This is the answer I was searching for. This is why I was being called back to this gorgeous country to help such gorgeous people. In April, when I knew I was receiving the call, I had no idea of God's plans. I wasn't clued in on a single idea of what I could possibly do on this trip that warranted a call from God Himself, but now I'm here and I see it. God works in mysterious ways, and today was living and real proof of this. 

Never not listen to God's calls, and never forget the impact of selfless actions. It doesn't have to be something like going to an entirely new country and teaching english for a week, working on a family's new house after earthquake damage, or even going to visit a new place. It could be as simple as offering to take out someone's trash, or calling an old friend to ask how they are doing, or even a prayer for those in need. The impact is still the same- it makes someone's day, week, month, year, or even decade that much better. Works done for others in God's name are the most powerful things to ever be done on this earth.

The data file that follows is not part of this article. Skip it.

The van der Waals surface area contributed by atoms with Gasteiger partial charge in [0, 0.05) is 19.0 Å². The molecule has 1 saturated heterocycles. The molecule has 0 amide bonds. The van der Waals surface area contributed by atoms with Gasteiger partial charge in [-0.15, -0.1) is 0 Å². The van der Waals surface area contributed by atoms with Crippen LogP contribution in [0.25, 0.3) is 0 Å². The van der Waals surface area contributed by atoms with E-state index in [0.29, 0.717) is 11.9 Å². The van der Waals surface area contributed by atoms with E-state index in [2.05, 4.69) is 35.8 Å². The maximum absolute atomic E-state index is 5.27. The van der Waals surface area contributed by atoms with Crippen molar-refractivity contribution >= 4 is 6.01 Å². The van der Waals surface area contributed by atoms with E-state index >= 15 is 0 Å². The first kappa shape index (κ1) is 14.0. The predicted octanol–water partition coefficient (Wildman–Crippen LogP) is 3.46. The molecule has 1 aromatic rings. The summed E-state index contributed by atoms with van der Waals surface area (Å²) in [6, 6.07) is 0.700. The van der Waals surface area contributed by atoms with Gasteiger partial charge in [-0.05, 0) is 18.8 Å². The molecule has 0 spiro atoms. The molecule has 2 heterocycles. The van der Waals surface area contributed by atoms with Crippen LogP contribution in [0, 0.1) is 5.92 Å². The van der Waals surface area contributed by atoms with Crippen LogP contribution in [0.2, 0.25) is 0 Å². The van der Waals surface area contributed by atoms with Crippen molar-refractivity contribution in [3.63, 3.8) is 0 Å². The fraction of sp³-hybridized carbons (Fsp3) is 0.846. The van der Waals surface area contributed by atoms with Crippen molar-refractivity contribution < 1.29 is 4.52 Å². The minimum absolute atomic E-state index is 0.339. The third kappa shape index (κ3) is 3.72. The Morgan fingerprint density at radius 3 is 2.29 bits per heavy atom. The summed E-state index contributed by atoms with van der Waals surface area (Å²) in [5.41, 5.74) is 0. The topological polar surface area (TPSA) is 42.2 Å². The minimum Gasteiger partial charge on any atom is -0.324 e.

Thanks for reading my story, and may God bless you,
Maddie Fry

The adults of the family

Santiago, the older boy (3rd grade)

Maggie Leigh- sponsor to Santiago and Alfredo- poses with the family

The team and the family together, outside the house

June 7- Mrs. Justice's Day Off

After a very busy day, Mrs. Justice needs some rest. So, unfortunately, the blog has to fall into the hands of an irresponsible, and exhausted, teenager. Or two. In this case, William and Daniel.